TV is TV is TV, right? You’d think that until you turn into a Japanese game show and see a parliament member bouncing around in a chicken costume or a Bollywood romance where a couple sings there way into marriage. TV differs greatly around the world and Samoa is no different. There are only 3 channels on the regular TV. TV1, TV2, and TV3 and one of them is a religious channel. Here are but a few things that I’ve noticed from watching:
A lot of different shows are sponsored on Samoan TV, shows like Modern Family, Law and Order, and other such ones. However, the most popular are the old reruns. Shows such as Fresh Prince of Bel-Air and Cheers that have been off the air for 20, 30 (!) years (imagine, Woody Harrelson with hair). Those are on every night and a lot of people tune into them. It’s hysterical watching Will Smith dance around the screen like it was yesterday. Cheers, I’d never actually seen before Samoa and I don’t find it very funny, but everyone else seems to really like it. Another odd show on TV is called Father Ted. It’s a comedy out of Ireland that follows the antics of a Catholic priest. The humor is beyond me, I guess it’s all about what you grow up with.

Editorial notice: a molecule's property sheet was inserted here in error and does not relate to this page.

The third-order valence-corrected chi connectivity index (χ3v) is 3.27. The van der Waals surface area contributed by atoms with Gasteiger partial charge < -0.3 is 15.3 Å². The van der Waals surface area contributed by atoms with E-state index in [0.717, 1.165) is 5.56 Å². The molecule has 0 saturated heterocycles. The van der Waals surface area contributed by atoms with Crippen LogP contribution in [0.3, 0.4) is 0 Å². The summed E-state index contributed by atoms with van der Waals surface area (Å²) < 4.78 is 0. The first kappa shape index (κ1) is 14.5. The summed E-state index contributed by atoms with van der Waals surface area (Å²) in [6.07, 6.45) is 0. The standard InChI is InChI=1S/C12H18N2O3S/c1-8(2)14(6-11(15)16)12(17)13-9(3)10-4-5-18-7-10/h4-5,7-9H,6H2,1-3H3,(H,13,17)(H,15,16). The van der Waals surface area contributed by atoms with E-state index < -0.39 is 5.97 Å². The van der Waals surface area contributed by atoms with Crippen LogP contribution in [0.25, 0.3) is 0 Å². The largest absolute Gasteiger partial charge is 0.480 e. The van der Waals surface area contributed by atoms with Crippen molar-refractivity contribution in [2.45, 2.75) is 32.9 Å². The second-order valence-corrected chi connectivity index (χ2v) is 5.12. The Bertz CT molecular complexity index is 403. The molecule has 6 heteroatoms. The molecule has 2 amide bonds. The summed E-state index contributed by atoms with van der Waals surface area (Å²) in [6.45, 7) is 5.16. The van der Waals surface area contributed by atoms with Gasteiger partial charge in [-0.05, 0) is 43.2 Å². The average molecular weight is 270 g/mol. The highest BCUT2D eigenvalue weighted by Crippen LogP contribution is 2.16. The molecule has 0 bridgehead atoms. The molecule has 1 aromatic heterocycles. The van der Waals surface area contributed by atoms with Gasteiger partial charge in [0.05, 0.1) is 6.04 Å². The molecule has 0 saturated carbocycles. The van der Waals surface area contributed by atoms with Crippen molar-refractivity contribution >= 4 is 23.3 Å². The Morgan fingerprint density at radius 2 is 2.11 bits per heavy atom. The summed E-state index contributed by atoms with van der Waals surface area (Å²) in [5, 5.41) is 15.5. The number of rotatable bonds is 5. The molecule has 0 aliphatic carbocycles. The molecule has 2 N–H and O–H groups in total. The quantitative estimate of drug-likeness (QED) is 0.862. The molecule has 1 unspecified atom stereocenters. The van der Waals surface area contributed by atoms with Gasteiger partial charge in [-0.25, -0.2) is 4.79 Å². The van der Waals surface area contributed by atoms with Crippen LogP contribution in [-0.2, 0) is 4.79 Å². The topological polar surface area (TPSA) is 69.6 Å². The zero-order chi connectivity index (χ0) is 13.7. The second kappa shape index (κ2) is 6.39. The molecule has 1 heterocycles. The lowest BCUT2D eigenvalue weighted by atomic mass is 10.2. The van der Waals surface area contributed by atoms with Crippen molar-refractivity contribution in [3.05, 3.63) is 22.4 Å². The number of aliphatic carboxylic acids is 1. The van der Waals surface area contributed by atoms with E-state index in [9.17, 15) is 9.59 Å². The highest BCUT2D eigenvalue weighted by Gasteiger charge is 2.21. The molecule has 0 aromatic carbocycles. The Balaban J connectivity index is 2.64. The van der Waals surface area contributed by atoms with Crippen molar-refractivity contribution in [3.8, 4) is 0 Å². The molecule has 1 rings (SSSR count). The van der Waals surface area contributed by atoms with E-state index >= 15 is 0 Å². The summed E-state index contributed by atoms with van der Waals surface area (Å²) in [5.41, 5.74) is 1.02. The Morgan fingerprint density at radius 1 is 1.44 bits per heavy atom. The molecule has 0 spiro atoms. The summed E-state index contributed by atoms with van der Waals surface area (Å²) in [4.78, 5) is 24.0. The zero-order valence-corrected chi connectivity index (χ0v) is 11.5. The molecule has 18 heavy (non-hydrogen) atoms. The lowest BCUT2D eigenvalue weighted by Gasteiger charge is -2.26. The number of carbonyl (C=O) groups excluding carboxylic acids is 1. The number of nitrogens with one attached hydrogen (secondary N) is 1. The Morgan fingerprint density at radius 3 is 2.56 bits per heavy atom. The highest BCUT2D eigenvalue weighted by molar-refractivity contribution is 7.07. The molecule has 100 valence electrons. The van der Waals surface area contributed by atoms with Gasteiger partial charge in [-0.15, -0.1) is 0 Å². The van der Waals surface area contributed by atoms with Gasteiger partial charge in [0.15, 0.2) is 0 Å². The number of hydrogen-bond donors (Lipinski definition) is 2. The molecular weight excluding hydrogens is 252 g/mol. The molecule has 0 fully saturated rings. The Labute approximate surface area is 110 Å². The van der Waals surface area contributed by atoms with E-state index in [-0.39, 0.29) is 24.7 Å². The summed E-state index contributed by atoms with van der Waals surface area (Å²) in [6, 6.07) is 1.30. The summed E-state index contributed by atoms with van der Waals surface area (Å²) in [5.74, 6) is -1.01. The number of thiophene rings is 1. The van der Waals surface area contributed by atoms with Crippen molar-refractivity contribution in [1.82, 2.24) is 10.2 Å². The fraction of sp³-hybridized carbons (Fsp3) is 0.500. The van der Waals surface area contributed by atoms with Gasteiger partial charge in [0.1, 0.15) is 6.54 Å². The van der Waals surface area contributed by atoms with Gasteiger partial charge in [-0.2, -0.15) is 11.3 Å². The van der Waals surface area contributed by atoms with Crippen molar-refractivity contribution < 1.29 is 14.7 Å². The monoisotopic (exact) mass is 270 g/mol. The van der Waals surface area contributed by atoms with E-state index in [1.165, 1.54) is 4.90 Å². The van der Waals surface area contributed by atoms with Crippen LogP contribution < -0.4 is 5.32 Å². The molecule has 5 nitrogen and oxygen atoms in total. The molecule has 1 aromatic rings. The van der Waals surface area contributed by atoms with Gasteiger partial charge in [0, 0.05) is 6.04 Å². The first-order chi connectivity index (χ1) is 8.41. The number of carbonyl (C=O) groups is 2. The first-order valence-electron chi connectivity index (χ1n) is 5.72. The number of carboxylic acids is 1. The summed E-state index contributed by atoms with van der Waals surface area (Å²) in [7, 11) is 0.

Samoans have an intense mania about singing shows of any kind. Throughout the year, you see American Idol, X Factor, The Voice, The Voice UK, and Samoan Star Search. Guaranteed, if you ask a kid about the show that week, they’ll be able to name the singers and what they sang AND give you an opinion on it. Samoan Star Search is the Samoan version of the singing shows. The song Halleighlua was sung so often on the show that it was apparently banned.
Black and White Bon Jovi videos
Sometimes in place of commercials, the TV channels will play old music videos. The most popular ones are old Black and White Bon Jovi videos. I’ve never even heard of most of these songs and my host family is singing right along.
This one really blew my mind. On one of the channels, you are able to pay money and have the obituary of your loved one read. People usually submit pictures along with it. The guy reading the obituary has a long, droning, monotone voice and will usually repeat the obituary several times creating a running, 5-10 minute long section per person.
This was on just last week. The high schools from across Samoa were competing in a spelling bee that incorporated words from all school subjects in English as well as Samoan. I heard words like vector, interval, and history. I was really impressed by how well these kids were doing, but I was also equally impressed by how much my host family was into watching it. They were cheering for our local secondary school the entire time.
The last thing that’s really popular on Samoan TV is in place of commercials, they’ll play recordings of previous dance performances. They’ll play ones from the Teuila festival, from performances at Aggie Greys, or from school performances. They’re usually the traditional dances and they’re really neat to watch. It’s a great cultural injection and really shows Samoan pride. Love it!